John Kotter, author of A Sense Of Urgency and a professor at Harvard Business School. He is considered by many to be an authority on leadership and change. Those words are not spoken often in the context of the business of law, so it is not surprising that Kotter’s recent interview on the topic of leadership and change is in Inc. rather than a legal publication. But as a believer that what is good for business is good for legal business too, I wanted to draw attention to Kotter’s discussion of urgency.
From the introduction to the interview:
Kotter believes there are two kinds of urgency — and, like cholesterol, one is good and one is bad. The good kind is characterized by constant scrutiny of external promise and peril. It involves relentless focus on doing only those things that move the business forward in the marketplace and on doing them right now, if not sooner. The bad kind — to which many companies have recently succumbed — is panic driven and characterized by breathless activity that winds up producing nothing demonstrably new.
Kotter advises leaders to stamp out the bad urgency, which demoralizes and drains people, and use the — dare we say it? — opportunity of the economic crisis to remake their organizations with a lean and hungry look. And he encourages them to sustain that newfound urgency even when flush times return.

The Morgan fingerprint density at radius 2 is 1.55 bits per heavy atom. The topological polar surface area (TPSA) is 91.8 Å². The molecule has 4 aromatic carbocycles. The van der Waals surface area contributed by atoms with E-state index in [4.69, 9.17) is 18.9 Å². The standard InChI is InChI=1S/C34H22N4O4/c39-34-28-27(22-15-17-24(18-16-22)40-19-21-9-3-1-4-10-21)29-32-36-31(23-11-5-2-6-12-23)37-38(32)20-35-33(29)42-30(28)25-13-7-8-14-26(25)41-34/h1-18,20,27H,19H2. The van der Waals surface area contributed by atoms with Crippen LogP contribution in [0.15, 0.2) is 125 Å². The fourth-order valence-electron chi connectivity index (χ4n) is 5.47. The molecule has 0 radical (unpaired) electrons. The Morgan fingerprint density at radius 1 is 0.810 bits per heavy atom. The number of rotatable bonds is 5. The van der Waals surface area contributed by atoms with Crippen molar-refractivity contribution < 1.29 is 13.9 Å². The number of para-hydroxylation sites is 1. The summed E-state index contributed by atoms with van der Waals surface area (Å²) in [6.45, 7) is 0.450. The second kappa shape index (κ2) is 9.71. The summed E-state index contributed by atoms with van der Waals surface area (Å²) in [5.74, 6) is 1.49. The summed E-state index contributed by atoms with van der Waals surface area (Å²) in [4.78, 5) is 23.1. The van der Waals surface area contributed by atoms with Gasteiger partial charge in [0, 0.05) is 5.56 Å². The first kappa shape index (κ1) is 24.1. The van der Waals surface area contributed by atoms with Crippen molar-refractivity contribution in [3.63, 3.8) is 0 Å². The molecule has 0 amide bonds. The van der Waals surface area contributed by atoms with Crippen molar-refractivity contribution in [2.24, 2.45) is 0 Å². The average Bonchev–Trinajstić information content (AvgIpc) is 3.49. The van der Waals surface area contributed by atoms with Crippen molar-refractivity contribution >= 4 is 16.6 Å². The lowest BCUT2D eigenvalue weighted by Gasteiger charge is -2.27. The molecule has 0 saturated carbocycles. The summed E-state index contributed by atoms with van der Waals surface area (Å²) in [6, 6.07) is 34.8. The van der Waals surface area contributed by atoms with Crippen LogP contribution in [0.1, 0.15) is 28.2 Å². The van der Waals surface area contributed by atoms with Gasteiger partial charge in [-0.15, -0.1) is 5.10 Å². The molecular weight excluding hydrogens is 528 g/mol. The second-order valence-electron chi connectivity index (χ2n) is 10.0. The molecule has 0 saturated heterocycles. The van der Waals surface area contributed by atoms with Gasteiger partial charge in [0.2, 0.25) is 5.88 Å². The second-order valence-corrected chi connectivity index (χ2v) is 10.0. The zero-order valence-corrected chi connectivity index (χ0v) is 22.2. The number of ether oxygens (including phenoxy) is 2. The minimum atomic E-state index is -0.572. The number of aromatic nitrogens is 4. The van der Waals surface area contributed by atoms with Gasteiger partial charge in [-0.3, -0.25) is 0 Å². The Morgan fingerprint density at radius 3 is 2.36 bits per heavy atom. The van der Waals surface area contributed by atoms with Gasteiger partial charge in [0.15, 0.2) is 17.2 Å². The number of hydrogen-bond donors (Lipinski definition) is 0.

Kotter does not believe that actions of most business since the recession hit are positive:
Many companies probably think they’re responding with urgency, and there are certainly a lot of people running around trying to come up with solutions. But most of that activity is going to be ineffectual, because it is driven by a fear of losing. It’s not that gut-level determination to win and to make absolutely sure that they do something every single day to keep pushing that goal forward. That’s true urgency.
The "frenetic activity" that seems to abound in large law firms these days (at the management level alas) is a sign of "false urgency." With "true urgency," one expects to see change.
It is a most interesting interview, including Kotter’s explanation for why, if the Klingons were attacking, he’d want Kirk in command, not Spock. My take from it is that Kotter would not applaud the "leadership" coming from most law firms these days.